From David Brooks's column on Hemingway's house in Cuba, with commentary in italics (I know it's David Brooks, but give it a chance):
1. When you see how [Hemingway] did it, three things leap out. The first is the most mundane — the daily disciplines of the job. In the house, there is a small bed where he laid out his notes and a narrow shelf where he stood, stared at a blank wall and churned out his daily word count. Sometimes it seems to have been the structure of concrete behavior — the professional routines — that served as a lifeline when all else was crumbling.
Worth remembering, those "daily disciplines of the job." This has been a tough week at Northern Clime, but the routines--even writing when I could manage it--have helped.
2. Second, there seem to have been moments of self-forgetting. Dorothy Sayers has an essay in which she notes it’s fashionable to say you do your work to serve the community. But if you do any line of work for the community, she argues, you’ll end up falsifying your work, because you’ll be angling it for applause. You’ll feel people owe you something for your work. But if you just try to serve the work — focusing on each concrete task and doing it the way it’s supposed to be done — then you’ll end up, obliquely, serving the community more. Sometimes the only way to be good at a job is to lose the self-consciousness embedded in the question, “How’m I doing?”
Dorothy L. Sayers has a good point. Ultimately, you have to write what you think or know or believe is true, which is what Hemingway always talked about--"the true gen." You have to do what's right and focus on the task at hand even if some necessary unhappiness results. "Serve the work." You're not going to be applauded, but if you're protecting others, or your work, you need to keep going.
And if others don't like what you're doing or writing, think about it: what's their perspective or interest? Where are they coming from? Is their opinion valid, relevant, and ethically in tune with what you're trying to do? Do they wish you and your work well, or do they have a different agenda in mind?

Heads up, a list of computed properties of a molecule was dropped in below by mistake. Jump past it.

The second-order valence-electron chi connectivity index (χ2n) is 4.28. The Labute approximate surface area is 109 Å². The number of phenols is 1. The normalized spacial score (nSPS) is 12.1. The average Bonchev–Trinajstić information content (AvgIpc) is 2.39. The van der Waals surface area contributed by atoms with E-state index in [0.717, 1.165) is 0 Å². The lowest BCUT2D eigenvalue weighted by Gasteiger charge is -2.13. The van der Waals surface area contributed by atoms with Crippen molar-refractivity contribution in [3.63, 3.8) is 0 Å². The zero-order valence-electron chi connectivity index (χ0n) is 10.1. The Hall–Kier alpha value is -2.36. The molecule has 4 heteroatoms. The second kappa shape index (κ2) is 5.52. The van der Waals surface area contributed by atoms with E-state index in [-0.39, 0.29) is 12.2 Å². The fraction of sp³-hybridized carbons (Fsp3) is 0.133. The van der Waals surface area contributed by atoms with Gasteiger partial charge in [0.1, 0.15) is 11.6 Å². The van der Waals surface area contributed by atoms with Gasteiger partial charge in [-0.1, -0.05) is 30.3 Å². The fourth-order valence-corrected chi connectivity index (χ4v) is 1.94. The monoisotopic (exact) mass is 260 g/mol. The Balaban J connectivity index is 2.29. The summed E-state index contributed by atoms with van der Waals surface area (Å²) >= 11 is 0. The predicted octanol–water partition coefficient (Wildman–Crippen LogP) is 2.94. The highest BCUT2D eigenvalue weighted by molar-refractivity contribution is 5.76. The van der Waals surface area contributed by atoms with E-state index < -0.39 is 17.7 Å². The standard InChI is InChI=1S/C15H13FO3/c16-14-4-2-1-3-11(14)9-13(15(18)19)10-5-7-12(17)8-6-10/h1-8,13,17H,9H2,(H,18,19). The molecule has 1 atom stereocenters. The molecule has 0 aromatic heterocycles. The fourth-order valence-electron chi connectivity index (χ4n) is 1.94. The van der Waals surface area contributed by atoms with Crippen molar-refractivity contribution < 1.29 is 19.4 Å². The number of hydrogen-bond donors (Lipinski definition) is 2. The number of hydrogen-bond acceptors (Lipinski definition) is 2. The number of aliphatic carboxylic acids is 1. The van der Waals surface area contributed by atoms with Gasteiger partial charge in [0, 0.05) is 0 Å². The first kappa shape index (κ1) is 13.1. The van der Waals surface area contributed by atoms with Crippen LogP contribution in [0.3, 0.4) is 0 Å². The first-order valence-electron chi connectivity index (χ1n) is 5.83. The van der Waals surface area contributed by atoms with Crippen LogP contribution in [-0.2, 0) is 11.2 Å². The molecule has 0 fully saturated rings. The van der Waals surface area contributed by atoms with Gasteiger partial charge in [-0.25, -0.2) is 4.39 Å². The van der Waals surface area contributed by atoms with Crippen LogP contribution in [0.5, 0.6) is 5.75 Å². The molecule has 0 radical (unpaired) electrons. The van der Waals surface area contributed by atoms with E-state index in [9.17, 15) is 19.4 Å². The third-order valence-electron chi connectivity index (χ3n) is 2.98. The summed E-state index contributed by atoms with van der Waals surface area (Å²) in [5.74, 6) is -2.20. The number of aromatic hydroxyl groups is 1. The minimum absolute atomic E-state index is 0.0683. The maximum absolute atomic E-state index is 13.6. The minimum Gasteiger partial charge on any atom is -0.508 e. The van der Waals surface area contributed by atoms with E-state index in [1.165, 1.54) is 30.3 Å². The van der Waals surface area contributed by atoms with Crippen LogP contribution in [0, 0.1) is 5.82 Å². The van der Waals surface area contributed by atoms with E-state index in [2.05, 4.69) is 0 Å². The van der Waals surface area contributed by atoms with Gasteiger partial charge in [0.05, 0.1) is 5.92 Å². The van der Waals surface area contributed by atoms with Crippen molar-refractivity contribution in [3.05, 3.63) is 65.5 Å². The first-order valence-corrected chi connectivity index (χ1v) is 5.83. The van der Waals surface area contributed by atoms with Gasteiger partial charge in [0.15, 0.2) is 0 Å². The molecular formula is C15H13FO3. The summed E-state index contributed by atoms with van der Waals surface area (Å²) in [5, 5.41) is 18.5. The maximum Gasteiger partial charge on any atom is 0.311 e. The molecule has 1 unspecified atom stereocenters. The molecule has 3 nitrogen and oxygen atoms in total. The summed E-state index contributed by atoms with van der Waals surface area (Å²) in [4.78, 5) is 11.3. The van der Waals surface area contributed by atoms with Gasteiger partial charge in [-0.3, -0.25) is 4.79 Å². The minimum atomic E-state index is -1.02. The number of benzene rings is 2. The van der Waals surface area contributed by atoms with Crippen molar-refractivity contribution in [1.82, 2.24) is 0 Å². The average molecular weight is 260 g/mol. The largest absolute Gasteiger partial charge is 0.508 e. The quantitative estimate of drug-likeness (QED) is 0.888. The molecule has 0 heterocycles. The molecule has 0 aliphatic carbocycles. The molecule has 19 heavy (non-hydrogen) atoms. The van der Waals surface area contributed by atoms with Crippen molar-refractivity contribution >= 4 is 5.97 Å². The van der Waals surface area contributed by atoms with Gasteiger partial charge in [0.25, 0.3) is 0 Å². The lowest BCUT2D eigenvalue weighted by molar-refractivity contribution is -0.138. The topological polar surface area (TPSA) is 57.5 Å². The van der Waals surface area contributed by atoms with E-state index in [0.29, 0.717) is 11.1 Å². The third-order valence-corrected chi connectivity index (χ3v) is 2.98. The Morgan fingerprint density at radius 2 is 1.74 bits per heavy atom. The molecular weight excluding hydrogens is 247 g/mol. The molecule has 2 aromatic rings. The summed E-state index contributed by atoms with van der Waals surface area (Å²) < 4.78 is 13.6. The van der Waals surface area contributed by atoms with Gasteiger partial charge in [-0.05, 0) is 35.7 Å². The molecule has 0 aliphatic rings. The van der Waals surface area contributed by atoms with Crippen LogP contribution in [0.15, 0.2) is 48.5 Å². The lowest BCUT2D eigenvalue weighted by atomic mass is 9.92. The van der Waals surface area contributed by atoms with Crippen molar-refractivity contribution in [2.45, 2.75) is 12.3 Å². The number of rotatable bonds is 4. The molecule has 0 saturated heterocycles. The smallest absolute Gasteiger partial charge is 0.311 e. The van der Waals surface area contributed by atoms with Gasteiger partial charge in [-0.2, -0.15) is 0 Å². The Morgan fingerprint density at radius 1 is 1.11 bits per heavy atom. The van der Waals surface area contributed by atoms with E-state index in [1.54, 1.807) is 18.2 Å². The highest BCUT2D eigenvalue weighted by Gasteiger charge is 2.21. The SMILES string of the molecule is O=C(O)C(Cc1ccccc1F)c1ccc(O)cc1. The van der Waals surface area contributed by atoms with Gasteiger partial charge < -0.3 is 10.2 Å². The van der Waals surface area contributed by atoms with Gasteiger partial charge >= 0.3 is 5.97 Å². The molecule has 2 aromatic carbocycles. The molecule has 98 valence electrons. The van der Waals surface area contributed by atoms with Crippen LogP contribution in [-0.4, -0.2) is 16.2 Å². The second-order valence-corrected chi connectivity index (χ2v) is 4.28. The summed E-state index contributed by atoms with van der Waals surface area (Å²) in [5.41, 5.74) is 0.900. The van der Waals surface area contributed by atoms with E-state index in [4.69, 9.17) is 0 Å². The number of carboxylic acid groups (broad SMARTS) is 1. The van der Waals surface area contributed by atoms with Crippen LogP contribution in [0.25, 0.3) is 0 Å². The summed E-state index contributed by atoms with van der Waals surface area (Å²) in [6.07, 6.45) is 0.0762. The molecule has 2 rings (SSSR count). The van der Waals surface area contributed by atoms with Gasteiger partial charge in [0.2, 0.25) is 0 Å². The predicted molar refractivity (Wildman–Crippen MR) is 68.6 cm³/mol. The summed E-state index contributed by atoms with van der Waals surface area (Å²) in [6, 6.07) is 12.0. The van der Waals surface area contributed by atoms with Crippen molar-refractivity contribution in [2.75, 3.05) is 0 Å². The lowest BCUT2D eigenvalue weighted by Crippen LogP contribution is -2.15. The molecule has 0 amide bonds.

Maya Angelou once said, "When people show you who they are, believe them." Their response to your work or your actions is conditioned by who they are, just as yours is. Believe who they are, and consider whether the power you're giving them over your words or actions is warranted.
3. Finally, there was the act of cutting out. When Hemingway was successful, he cut out his mannerisms and self-pity. Then in middle age, out of softness, laziness and self-approval, he indulged himself. But even then, even amid all the corruption, he had flashes when he could distinguish his own bluster from the good, true notes.
Flashes, yes, although there's still a lot of bluster and self-pity in some late Hemingway. What he seems to have hated is that for stretches he couldn't distinguish the false from the true or, even worse, when he knew what he was writing was false and couldn't write truly (a Hemingway phrase). Valerie Hemingway's Running with the Hemingways gives a good account of some of those last years, when it seems that no one dared to stand up to him. Standing up to Hemingway might have made him unhappy, but it might also have resulted in better and truer work.